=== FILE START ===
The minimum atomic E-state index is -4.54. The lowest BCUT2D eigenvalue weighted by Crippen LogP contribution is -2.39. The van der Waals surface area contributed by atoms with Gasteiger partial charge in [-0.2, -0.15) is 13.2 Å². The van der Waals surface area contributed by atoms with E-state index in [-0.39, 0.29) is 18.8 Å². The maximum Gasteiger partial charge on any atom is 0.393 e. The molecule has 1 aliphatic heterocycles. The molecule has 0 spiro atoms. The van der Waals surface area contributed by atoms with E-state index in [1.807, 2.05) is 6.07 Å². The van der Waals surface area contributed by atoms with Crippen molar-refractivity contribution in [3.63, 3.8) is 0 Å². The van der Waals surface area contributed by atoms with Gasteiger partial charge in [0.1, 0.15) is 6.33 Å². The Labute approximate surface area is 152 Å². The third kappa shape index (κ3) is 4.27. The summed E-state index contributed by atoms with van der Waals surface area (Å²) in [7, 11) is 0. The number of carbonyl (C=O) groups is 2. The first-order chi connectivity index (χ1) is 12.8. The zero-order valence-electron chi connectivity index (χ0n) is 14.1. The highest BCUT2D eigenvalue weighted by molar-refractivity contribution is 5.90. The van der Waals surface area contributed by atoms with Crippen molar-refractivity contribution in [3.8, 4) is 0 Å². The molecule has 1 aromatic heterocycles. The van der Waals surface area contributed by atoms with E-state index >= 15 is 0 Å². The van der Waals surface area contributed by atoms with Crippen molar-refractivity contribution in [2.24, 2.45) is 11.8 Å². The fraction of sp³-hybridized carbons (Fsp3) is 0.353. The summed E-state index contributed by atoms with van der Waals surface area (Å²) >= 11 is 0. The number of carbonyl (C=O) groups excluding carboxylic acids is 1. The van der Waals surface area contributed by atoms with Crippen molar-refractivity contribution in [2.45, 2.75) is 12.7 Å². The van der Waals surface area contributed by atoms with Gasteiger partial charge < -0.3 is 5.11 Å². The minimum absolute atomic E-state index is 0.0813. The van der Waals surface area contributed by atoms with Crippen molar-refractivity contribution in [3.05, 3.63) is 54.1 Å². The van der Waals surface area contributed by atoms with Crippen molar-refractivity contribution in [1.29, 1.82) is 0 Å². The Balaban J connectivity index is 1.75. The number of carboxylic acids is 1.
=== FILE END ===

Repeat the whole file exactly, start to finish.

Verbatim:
The minimum atomic E-state index is -4.54. The lowest BCUT2D eigenvalue weighted by Crippen LogP contribution is -2.39. The van der Waals surface area contributed by atoms with Gasteiger partial charge in [-0.2, -0.15) is 13.2 Å². The van der Waals surface area contributed by atoms with E-state index in [-0.39, 0.29) is 18.8 Å². The maximum Gasteiger partial charge on any atom is 0.393 e. The molecule has 1 aliphatic heterocycles. The molecule has 0 spiro atoms. The van der Waals surface area contributed by atoms with E-state index in [1.807, 2.05) is 6.07 Å². The van der Waals surface area contributed by atoms with Crippen molar-refractivity contribution in [3.63, 3.8) is 0 Å². The van der Waals surface area contributed by atoms with Gasteiger partial charge in [0.1, 0.15) is 6.33 Å². The Labute approximate surface area is 152 Å². The third kappa shape index (κ3) is 4.27. The summed E-state index contributed by atoms with van der Waals surface area (Å²) in [7, 11) is 0. The number of carbonyl (C=O) groups is 2. The first-order chi connectivity index (χ1) is 12.8. The zero-order valence-electron chi connectivity index (χ0n) is 14.1. The highest BCUT2D eigenvalue weighted by molar-refractivity contribution is 5.90. The van der Waals surface area contributed by atoms with Crippen molar-refractivity contribution in [3.8, 4) is 0 Å². The molecule has 1 aromatic heterocycles. The van der Waals surface area contributed by atoms with E-state index >= 15 is 0 Å². The van der Waals surface area contributed by atoms with Crippen molar-refractivity contribution in [2.24, 2.45) is 11.8 Å². The fraction of sp³-hybridized carbons (Fsp3) is 0.353. The summed E-state index contributed by atoms with van der Waals surface area (Å²) >= 11 is 0. The number of carbonyl (C=O) groups excluding carboxylic acids is 1. The van der Waals surface area contributed by atoms with Crippen molar-refractivity contribution in [2.45, 2.75) is 12.7 Å². The van der Waals surface area contributed by atoms with Gasteiger partial charge < -0.3 is 5.11 Å². The minimum absolute atomic E-state index is 0.0813. The van der Waals surface area contributed by atoms with Crippen molar-refractivity contribution in [3.05, 3.63) is 54.1 Å². The van der Waals surface area contributed by atoms with Crippen molar-refractivity contribution in [1.29, 1.82) is 0 Å². The Balaban J connectivity index is 1.75. The number of carboxylic acids is 1.